Homesickness: A club's remedy
During Club Awareness Day, which took place on main campus on March 28, the quad hosted much more than just clubs scouting new members. There were also small groups of international students concentrating for the purpose of letting other students like themselves know they are there to support each other while promoting a club.
Many international flags, including those of Brazil, China, Japan, and Korea, were raised. International students wearing Kimonos and Hanboks moved around, trying to entice students to learn either their language or about their culture. But they also wanted to attract a certain demographic of students similar to themselves: other international students who have left their homes and families to study.
The late former President of South Africa Nelson Mandela once said, “If you talk to a man in a language he understands, that goes to his head. If you talk to him in his language, that goes to his heart.” The intention of connecting through language can become an obstacle for students who can better convey themselves in their own native tongue.
There are many differences between all students. Some are learning English as a second language and come from different cultures. Some are members of religious minorities, which can become a significant factor as to why students can or cannot bond with each other.
The culture and language clubs in Santa Monica College (SMC) search to satisfy students with the need to connect with other students like themselves. In some cases homesickness doesn’t mean home, it can mean a language or lifestyles that has been left behind. Students who are facing a separation with a while culture seek to learn and fill that void.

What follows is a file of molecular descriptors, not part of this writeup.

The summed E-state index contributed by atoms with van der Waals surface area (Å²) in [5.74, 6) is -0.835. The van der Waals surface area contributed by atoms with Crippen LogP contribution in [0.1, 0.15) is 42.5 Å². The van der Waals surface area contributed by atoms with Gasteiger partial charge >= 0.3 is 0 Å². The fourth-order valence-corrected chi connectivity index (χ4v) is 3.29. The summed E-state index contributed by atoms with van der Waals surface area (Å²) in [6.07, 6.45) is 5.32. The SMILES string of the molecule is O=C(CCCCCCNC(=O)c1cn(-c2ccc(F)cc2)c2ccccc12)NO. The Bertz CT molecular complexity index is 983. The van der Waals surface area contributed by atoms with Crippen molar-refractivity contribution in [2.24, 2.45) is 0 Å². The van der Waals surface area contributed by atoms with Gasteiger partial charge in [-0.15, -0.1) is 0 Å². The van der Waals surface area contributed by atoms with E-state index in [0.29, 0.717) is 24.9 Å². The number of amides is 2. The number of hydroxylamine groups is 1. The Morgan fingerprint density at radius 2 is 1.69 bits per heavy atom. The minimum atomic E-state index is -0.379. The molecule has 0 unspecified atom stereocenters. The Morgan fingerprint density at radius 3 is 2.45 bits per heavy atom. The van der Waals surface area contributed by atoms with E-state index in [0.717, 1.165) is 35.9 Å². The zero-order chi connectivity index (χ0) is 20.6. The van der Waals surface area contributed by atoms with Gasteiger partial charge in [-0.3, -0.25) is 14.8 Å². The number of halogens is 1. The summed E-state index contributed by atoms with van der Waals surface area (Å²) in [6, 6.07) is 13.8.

“They speak my language! They speak my language!” a woman said with excitement as she talked to someone at the Pan African Association table, where students of color wore golden crowns and large smiles. The President, Yusef Brooks, shared a testimonial of Meilat Dagnew who said, “Obviously this is nowhere close to home, but it's comforting being in a club with majority of students being homesick…I personally got to build a second home here with people from all over that have the same experiences. It's crazy how alike we are in the most random of ways, while still remaining completely different.”
Clubs like the Adelante club, a social congregation of students who speak Spanish and/or are first- or second-generations in the U.S., use their club to re-create celebrations like Día de Muertos, Cinco de Mayo, and Afro-Latino Day. “We use the time to discuss how Latinos are represented in media, how our culture influences our perspectives and decisions. [We examine] the similarities between people from different parts of Latino America.”
There are students who travel long distances to go to Santa Monica College. Some leave their homes and move out for the first time, traveling from different cities, states, and even countries with the hope of starting a new chapter in their lives.
Excitement can fill a young mind with the dream of being independent and making their own decisions, yet an unexpected problem surges in the first few months of starting college: homesickness.
Most individuals are struck with a series of symptoms when leaving their homes and families. They miss familiar faces, places, smells, and tastes. In a way it isolates a student when far from home. This is a reason why clubs like the International Student Forum, the Pan African Student Union, the French, Spanish, German and Scandinavian clubs are so popular: they help students cope with the familiar feeling of homesickness.